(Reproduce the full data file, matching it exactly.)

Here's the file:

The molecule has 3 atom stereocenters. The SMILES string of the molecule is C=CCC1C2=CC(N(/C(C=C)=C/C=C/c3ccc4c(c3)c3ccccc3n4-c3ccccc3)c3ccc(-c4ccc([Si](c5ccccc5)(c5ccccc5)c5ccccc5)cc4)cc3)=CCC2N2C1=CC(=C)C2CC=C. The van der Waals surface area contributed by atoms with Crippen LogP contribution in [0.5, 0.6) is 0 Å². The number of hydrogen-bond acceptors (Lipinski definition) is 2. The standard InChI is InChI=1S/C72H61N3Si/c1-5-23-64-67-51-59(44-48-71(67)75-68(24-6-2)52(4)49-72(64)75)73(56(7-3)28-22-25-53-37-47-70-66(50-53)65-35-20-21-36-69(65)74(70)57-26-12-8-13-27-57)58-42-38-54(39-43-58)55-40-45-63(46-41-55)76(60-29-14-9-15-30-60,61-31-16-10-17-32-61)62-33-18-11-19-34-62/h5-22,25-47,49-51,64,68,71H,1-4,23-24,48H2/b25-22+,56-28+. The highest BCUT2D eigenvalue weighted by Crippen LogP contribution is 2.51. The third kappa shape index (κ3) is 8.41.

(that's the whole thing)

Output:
The molecule has 3 atom stereocenters. The SMILES string of the molecule is C=CCC1C2=CC(N(/C(C=C)=C/C=C/c3ccc4c(c3)c3ccccc3n4-c3ccccc3)c3ccc(-c4ccc([Si](c5ccccc5)(c5ccccc5)c5ccccc5)cc4)cc3)=CCC2N2C1=CC(=C)C2CC=C. The van der Waals surface area contributed by atoms with Crippen LogP contribution in [0.5, 0.6) is 0 Å². The number of hydrogen-bond acceptors (Lipinski definition) is 2. The standard InChI is InChI=1S/C72H61N3Si/c1-5-23-64-67-51-59(44-48-71(67)75-68(24-6-2)52(4)49-72(64)75)73(56(7-3)28-22-25-53-37-47-70-66(50-53)65-35-20-21-36-69(65)74(70)57-26-12-8-13-27-57)58-42-38-54(39-43-58)55-40-45-63(46-41-55)76(60-29-14-9-15-30-60,61-31-16-10-17-32-61)62-33-18-11-19-34-62/h5-22,25-47,49-51,64,68,71H,1-4,23-24,48H2/b25-22+,56-28+. The highest BCUT2D eigenvalue weighted by Crippen LogP contribution is 2.51. The third kappa shape index (κ3) is 8.41.